New imaging technologies have allowed neurobiologists to gain a lot of valuable insight into the brains of living adults and children.


Brain fact: Brains are ready for learning from birth.

The human brain function and development grows amazingly fast, starting from day one in the womb. By age 6, your baby's brain will be almost adult-sized. Even at birth, babies' brains contain millions of brain cells, which are called neurons.

Brain fact: Brain connections are strengthened with experience.

Insight on Brain Development

Brain connections are called synapses. Thousands and thousands of them are formed with everyday experiences. Synapses are crucial because they transmit brain impulses, which control body functions, thinking, feeling, learning, memory, and language.

Your toddler has a new toy, which he is exploring with lots of energy. His brain cells are firing away, and new synapses may occur. Toddlers' brains will make many more synapses than needed for good brain functioning. Synapses that are used frequently will be strengthened and remain. Those that are not will eventually disappear. So by hugging and reading to your toddler, you can encourage the growth and strengthening of brain connections.

Brain fact: The front part of the brain is involved in goal-oriented behaviors.

An important aspect of early toddler development involves increasing the connections to neurons in the front part of the brain, particularly the area called the prefrontal cortex. These connections start to increase toward the end of the first year—and continue until the end of adolescence. The prefrontal cortex is sometimes called the area of our “Executive Functions” because it is involved in many goal-directed behaviors such as organizing activities, planning, problem-solving, and evaluation of our own behaviors. Toddlers show beginning signs of executive functioning when they slowly and carefully try to match a set of puzzle pieces to a puzzle board.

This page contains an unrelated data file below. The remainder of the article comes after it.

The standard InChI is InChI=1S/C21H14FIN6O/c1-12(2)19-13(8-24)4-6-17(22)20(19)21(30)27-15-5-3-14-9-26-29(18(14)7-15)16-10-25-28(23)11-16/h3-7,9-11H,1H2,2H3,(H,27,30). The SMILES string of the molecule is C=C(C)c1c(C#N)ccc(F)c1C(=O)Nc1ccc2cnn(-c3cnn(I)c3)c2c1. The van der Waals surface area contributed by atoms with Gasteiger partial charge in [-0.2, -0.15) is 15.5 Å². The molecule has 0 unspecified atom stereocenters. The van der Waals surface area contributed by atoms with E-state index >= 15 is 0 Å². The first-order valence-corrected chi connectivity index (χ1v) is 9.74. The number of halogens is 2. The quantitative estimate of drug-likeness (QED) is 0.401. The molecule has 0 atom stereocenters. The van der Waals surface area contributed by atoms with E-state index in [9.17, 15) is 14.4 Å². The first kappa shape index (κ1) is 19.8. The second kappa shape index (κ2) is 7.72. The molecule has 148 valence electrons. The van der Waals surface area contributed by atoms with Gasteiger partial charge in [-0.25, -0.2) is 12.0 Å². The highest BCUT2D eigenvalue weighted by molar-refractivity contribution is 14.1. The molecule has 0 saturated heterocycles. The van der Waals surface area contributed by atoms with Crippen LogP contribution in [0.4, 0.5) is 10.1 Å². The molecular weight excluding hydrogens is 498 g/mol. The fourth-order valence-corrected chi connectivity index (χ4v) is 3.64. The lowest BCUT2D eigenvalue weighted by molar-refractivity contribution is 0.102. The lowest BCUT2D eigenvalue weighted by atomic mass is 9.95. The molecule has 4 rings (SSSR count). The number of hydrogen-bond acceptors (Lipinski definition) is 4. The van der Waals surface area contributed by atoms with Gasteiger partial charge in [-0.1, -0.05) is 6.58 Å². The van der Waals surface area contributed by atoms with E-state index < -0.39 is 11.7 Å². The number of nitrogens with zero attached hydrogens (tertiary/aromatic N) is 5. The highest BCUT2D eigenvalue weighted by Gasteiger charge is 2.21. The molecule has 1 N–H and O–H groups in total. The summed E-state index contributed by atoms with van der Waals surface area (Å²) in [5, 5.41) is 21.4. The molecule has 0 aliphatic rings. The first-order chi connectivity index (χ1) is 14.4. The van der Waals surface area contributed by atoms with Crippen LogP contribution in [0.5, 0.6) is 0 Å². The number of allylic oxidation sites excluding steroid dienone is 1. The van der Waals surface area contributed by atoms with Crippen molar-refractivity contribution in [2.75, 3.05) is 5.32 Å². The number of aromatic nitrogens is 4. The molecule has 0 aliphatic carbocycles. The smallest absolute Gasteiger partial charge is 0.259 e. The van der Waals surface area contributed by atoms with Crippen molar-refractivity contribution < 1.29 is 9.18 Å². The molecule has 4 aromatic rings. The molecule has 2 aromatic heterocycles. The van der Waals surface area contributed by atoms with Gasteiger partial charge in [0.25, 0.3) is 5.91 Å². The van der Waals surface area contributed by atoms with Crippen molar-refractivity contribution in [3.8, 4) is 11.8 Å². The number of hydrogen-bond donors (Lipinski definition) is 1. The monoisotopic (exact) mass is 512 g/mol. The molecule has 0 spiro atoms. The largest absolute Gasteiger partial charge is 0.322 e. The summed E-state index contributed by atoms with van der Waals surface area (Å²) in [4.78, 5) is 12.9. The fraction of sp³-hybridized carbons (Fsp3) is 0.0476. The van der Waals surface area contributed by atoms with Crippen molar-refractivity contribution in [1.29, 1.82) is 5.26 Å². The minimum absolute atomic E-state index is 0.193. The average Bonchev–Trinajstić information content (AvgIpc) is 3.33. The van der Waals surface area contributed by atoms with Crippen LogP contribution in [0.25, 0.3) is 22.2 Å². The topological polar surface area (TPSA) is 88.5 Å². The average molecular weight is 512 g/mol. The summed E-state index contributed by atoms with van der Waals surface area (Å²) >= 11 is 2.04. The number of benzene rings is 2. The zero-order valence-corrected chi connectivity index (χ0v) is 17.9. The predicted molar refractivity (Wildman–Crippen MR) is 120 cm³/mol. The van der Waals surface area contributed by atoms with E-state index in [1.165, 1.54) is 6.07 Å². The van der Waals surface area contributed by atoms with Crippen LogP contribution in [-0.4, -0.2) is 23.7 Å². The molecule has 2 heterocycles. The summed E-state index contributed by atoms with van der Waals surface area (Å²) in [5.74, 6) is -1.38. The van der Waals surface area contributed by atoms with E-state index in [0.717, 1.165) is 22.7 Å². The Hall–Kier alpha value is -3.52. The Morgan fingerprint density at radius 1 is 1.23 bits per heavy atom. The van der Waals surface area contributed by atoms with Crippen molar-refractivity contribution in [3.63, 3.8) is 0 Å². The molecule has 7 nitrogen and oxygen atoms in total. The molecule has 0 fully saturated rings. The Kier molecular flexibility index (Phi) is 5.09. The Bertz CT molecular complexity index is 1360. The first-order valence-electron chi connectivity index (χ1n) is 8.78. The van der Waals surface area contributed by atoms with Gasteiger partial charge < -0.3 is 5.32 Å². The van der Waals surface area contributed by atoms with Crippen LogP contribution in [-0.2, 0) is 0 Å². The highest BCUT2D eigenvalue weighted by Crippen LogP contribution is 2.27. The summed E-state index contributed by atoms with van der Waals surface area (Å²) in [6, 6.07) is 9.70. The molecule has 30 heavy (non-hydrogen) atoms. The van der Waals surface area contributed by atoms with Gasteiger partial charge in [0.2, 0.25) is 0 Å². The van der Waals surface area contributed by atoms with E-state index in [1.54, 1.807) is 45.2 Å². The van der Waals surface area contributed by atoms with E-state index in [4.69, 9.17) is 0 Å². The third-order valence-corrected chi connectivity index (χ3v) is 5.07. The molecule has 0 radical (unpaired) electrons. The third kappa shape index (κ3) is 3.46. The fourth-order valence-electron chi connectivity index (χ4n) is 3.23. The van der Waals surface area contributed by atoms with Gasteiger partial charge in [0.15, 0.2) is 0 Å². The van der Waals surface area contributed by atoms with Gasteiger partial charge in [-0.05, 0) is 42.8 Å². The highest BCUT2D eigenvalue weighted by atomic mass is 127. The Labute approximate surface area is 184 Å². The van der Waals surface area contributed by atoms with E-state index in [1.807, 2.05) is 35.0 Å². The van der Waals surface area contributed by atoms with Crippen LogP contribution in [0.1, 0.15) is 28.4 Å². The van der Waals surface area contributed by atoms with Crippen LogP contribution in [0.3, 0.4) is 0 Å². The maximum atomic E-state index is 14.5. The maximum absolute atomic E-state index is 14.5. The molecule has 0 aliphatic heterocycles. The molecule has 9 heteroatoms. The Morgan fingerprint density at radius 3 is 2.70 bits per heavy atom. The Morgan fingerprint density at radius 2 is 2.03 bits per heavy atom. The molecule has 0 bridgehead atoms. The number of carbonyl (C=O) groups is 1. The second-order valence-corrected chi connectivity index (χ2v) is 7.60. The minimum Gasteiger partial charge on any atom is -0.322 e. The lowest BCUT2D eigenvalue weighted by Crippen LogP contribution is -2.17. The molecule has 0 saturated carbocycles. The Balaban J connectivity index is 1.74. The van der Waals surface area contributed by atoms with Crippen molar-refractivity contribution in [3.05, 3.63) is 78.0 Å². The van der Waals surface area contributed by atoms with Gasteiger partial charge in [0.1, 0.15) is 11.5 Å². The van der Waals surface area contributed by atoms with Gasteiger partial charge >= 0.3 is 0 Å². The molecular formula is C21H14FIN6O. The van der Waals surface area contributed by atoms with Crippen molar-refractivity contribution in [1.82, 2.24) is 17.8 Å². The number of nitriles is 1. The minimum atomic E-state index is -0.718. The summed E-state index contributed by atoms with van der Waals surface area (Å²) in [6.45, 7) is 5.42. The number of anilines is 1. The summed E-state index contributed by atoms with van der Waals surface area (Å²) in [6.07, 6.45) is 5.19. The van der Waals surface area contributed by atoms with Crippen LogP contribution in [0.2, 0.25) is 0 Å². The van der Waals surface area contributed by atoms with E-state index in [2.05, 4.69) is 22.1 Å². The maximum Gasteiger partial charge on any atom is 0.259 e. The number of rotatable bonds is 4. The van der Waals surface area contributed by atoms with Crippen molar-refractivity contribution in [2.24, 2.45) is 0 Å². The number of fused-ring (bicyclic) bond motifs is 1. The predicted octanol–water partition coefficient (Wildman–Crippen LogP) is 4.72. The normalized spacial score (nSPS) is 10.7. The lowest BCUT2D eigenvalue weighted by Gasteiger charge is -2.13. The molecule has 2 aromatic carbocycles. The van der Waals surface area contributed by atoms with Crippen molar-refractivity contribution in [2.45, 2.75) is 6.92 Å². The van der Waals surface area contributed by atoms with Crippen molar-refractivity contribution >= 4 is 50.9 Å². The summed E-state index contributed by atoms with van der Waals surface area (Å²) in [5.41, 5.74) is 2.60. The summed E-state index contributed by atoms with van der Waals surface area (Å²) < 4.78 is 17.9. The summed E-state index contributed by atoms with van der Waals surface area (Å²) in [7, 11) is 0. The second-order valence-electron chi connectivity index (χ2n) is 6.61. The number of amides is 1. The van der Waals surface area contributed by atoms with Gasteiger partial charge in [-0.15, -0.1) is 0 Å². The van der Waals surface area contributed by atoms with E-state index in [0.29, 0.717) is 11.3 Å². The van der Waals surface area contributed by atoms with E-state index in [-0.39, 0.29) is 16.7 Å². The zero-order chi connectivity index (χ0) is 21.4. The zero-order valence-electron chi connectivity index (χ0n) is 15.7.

Other Recommended Books for Parents

  • Caring for Your Baby and Child, Birth to Age 5. The American Academy of Pediatrics, Shelov, S.P.
  • The Myth of the First Three Years: A New Understanding of Early Brain Development and Lifelong Learning. Eliot, L.
  • What's Going On in There? How the Brain and Mind Develop in the First Five Years of Life, Goldberg E.
  • The Executive Brain: Frontal Lobes and the Civilized Mind, Marcus, G.
  • The Birth of the Mind: How a Tiny Number of Genes Creates the Complexities of Human Thought, Brownell, C.A. and Kopp, C.B.
  • Socioemotional Development in the Toddler Years: Transitions and Transformations, Guilford Press.

References:

  1. Ramey C, Ramey S. Right from Birth. Building Your Child's Foundation for Life. New York, NY: Goddard; 1999.
  2. Shore R. Rethinking the Brain: New Insights into Early Development. New York, NY: Families and Work Institute; 1997.